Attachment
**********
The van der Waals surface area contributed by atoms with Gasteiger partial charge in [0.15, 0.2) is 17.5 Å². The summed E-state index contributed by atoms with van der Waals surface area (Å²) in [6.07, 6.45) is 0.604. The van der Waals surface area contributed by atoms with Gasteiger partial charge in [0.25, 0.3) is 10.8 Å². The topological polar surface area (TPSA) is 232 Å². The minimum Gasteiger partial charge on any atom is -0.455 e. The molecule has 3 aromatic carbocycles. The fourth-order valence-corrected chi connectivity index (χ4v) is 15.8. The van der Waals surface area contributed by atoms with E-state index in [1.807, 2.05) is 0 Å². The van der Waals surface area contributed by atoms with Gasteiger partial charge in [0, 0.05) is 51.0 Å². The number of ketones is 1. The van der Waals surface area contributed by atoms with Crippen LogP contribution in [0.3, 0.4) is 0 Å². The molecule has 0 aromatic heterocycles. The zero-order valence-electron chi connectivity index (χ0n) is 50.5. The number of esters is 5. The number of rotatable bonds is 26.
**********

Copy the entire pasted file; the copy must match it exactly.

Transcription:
The van der Waals surface area contributed by atoms with Gasteiger partial charge in [0.15, 0.2) is 17.5 Å². The summed E-state index contributed by atoms with van der Waals surface area (Å²) in [6.07, 6.45) is 0.604. The van der Waals surface area contributed by atoms with Gasteiger partial charge in [0.25, 0.3) is 10.8 Å². The topological polar surface area (TPSA) is 232 Å². The minimum Gasteiger partial charge on any atom is -0.455 e. The molecule has 3 aromatic carbocycles. The fourth-order valence-corrected chi connectivity index (χ4v) is 15.8. The van der Waals surface area contributed by atoms with E-state index in [1.807, 2.05) is 0 Å². The van der Waals surface area contributed by atoms with Gasteiger partial charge in [0, 0.05) is 51.0 Å². The number of ketones is 1. The van der Waals surface area contributed by atoms with Crippen LogP contribution in [0.3, 0.4) is 0 Å². The molecule has 0 aromatic heterocycles. The zero-order valence-electron chi connectivity index (χ0n) is 50.5. The number of esters is 5. The number of rotatable bonds is 26.